A little girl four years of age, rather sensitive and impressionable, and of the type who early began to show talent in the artistic line. For some time her mother had noticed that one of her boy playmates had the trick of obtaining what he wanted from his parents by screaming spells. As she had been expecting, her little daughter flew into the house one day screaming in much the same manner as the boy, and demanding some trivial thing. She was told to stop at once, that her mother knew exactly what she was up to. The child stopped instantly and looked at her mother in amazement. She was told that if she tried to do it again her mother would punish her. Two days later she repeated her trick and she received the promised punishment, which put an end to the child's experiment. By wrong treatment this might easily have developed into a bad habit formation.

'An affection based upon an earlier parental ideal which, in this instance, the young woman in some way aroused again to activity.

Child Delinquency often due to

parents

Childhood has Rights

The closing admonition of this chapter, and perhaps the most important thing that can be said to parents, is, that whenever there is a neurotic or delinquent child in a family the most likely place to find the explanation is in the parents. Parents should take to themselves this lesson and when their child shows signs of nervousness not look exclusively for the explanation in the child and try to correct it by changing the diet, the school, etc., etc., but look first to themselves. Examine honestly their attitude and feeling for the child and see if therein may not lie the cause. Quite usually the parents have not the slighest idea of what is really the matter but the psychiatric social worker and the psychiatrist have learned where to look for the trouble and now it is time that parents should realize, at least, that the trouble may be with them.

And finally, that the child should not be considered as such solely as an adult in preparation, that his right to consideration are not based solely upon the fact that he is an adult in the making but that he has rights of his own as a child and the best way to insure that he will become a healthy adult is to respect those rights.

Summary

The purpose of this chapter has been to set forth certain fundamentals which must be taken into consideration if the problem of the child in its various ramifications is to be adequately dealt with, and like all such fundamentals the results will be measurable largely in terms of the degree in which they are made conscious and subjected to conscious critical intellectual control and direction. Briefly these fundamentals are as follows:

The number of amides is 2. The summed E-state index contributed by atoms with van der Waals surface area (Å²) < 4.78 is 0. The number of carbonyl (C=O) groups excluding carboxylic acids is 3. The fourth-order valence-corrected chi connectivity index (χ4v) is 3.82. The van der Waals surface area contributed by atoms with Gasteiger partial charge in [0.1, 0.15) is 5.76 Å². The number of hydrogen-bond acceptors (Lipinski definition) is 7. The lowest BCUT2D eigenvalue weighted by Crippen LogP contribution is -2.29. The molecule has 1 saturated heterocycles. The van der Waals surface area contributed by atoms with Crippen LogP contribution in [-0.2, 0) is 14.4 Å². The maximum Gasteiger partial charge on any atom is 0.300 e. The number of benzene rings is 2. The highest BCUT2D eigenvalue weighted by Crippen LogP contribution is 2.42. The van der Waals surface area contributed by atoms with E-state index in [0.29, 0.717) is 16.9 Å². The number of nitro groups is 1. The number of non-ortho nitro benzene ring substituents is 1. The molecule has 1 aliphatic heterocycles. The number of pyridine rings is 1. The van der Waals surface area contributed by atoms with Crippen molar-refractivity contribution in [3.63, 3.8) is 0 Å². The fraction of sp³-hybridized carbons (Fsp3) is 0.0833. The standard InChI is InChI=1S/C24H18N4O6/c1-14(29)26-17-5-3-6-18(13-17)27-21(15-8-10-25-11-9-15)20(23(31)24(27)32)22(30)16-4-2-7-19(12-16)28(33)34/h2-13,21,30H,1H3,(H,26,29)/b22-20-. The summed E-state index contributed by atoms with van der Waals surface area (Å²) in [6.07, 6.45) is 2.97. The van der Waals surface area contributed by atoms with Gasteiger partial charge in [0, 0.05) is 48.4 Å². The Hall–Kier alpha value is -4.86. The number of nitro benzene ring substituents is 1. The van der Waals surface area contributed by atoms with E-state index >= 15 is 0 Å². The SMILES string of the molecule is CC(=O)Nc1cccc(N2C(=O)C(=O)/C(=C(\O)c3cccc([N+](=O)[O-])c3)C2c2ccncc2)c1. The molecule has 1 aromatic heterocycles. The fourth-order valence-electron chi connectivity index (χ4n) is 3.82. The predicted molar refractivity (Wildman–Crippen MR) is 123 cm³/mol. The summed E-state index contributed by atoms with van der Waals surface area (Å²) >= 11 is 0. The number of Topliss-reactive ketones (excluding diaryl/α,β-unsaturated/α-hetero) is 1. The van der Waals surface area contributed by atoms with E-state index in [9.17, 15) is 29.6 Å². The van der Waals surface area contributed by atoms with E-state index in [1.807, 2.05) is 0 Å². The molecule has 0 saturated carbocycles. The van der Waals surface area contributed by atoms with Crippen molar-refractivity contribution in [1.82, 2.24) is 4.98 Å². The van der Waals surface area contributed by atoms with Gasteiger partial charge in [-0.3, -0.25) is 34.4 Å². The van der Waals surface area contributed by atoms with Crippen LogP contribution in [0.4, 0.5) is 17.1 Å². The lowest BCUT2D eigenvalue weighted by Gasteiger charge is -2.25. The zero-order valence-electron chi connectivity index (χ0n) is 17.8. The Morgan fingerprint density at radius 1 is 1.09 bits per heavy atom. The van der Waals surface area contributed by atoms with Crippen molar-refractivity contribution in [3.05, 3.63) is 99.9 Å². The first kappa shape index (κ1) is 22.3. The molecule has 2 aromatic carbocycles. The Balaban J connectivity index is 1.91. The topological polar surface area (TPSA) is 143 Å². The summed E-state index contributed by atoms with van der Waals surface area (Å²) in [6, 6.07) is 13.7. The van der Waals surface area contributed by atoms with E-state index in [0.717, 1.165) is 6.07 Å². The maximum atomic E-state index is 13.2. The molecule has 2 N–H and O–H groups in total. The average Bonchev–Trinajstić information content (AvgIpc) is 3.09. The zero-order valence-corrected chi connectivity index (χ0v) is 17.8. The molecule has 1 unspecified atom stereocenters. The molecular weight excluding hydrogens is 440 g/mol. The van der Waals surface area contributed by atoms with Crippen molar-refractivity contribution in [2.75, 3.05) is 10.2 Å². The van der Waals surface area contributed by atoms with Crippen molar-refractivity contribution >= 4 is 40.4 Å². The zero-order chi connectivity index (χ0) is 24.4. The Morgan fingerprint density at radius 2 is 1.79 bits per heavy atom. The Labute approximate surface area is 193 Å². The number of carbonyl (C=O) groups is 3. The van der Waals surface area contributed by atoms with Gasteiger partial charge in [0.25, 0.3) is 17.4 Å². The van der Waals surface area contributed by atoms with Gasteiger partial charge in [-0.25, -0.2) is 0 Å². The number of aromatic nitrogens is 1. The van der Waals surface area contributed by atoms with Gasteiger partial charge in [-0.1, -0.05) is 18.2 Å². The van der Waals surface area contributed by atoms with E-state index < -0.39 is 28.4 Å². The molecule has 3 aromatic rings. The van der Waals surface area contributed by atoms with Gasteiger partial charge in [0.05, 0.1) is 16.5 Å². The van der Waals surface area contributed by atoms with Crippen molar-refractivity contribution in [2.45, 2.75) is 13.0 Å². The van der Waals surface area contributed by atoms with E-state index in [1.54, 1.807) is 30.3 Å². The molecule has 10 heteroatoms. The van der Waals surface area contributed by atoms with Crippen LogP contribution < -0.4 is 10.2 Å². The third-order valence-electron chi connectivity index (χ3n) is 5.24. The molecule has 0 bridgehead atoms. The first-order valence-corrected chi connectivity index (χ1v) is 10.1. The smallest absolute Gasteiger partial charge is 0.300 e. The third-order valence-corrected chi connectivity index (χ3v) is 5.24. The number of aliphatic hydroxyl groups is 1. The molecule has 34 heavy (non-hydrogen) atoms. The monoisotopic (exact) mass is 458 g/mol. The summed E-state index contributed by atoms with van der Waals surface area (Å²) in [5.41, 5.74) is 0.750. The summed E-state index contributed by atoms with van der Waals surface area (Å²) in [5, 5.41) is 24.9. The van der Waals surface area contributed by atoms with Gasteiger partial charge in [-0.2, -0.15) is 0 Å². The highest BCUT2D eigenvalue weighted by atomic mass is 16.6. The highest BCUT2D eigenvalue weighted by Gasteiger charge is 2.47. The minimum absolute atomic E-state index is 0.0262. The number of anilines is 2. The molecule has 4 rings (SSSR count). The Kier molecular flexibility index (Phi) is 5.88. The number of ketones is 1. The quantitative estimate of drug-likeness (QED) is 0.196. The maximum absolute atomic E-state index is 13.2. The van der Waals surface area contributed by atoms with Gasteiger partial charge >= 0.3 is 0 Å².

I. The child is not just a small adult, but in his processes of thinking he is distinctly different from the adult, so that he is as little easy to understand by the adult as is the adult by the child. This necessitates that the child should be interpreted to the adult. Figuratively speaking, the child's language has to be translated into

the language of the adult, before it can be understood. It is this basic fact that constitutes the most potent factor in the ignorance which has hitherto surrounded the subject of childhood. It is the factor to which the term ignorance is ordinarily applied when ignorance of children is referred to and is therefore basic in any intelligent program.

II. The child stands at the parting of the ways between the past and the future. It comes into the world with certain tendencies represented in its hereditary make-up that are unmodifiable. It presents other factors during its early years that are dependent largely upon environmental influences and which are capable of large modification. All children are not alike. Each differs from the other in the nature of these inherited tendencies and the quality of these acquired tendencies. It is therefore obvious that the same rule will not necessarily apply to any two children.

III. The function of education in the broad sense of the influence of the environment, including the home, the school and social institutions, is to deal in the first place with the inherited group of assets and liabilities with which the child comes into the world and to so influence it as to bring about by an unfoldment the maximum development of the assets and to minimize, as far as possible, the handicaps and the liabilities. This means more intelligent parenthood, more intelligent educational systems with greater stress upon the individual problem and as free as possible access to all the possibilities of the social environment as opportunities.

IV. The various forms of nervous and mental illness displayed by children are an expression of a lack of balance in this complicated process of adjustment referred to above. Here, as elsewhere, in the field of medicine, the best treatment is prevention, and prevention can only be exercised on the basis of a reasonable